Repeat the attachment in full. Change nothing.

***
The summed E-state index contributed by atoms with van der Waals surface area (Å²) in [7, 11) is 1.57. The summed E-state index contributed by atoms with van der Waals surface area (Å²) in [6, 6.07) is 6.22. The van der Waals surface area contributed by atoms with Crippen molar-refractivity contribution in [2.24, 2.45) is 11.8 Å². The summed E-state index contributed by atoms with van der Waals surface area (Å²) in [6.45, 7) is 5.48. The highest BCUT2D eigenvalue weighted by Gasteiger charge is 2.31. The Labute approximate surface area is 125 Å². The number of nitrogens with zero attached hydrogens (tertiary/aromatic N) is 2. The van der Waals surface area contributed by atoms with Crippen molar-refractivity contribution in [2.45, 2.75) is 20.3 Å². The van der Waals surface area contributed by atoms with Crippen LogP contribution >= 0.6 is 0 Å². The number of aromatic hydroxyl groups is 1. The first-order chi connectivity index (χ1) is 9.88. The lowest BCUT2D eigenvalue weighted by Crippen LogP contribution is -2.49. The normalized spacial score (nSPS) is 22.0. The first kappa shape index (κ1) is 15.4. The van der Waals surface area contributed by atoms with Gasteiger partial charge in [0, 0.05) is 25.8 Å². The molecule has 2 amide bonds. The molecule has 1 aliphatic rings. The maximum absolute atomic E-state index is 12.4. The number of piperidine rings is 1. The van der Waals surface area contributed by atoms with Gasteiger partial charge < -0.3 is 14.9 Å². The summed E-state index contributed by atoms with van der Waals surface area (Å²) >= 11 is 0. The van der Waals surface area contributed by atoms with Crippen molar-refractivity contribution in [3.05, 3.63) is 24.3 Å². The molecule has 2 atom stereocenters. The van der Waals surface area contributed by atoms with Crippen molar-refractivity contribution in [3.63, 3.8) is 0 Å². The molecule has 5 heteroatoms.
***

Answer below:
The summed E-state index contributed by atoms with van der Waals surface area (Å²) in [7, 11) is 1.57. The summed E-state index contributed by atoms with van der Waals surface area (Å²) in [6, 6.07) is 6.22. The van der Waals surface area contributed by atoms with Crippen molar-refractivity contribution in [2.24, 2.45) is 11.8 Å². The summed E-state index contributed by atoms with van der Waals surface area (Å²) in [6.45, 7) is 5.48. The highest BCUT2D eigenvalue weighted by Gasteiger charge is 2.31. The Labute approximate surface area is 125 Å². The number of nitrogens with zero attached hydrogens (tertiary/aromatic N) is 2. The van der Waals surface area contributed by atoms with Crippen molar-refractivity contribution in [2.45, 2.75) is 20.3 Å². The van der Waals surface area contributed by atoms with Crippen LogP contribution >= 0.6 is 0 Å². The number of aromatic hydroxyl groups is 1. The first-order chi connectivity index (χ1) is 9.88. The lowest BCUT2D eigenvalue weighted by Crippen LogP contribution is -2.49. The normalized spacial score (nSPS) is 22.0. The first kappa shape index (κ1) is 15.4. The van der Waals surface area contributed by atoms with Gasteiger partial charge in [0, 0.05) is 25.8 Å². The molecule has 2 amide bonds. The molecule has 1 aliphatic rings. The maximum absolute atomic E-state index is 12.4. The number of piperidine rings is 1. The van der Waals surface area contributed by atoms with Gasteiger partial charge < -0.3 is 14.9 Å². The summed E-state index contributed by atoms with van der Waals surface area (Å²) >= 11 is 0. The van der Waals surface area contributed by atoms with Crippen molar-refractivity contribution in [3.05, 3.63) is 24.3 Å². The molecule has 2 atom stereocenters. The van der Waals surface area contributed by atoms with Crippen molar-refractivity contribution in [3.63, 3.8) is 0 Å². The molecule has 5 heteroatoms.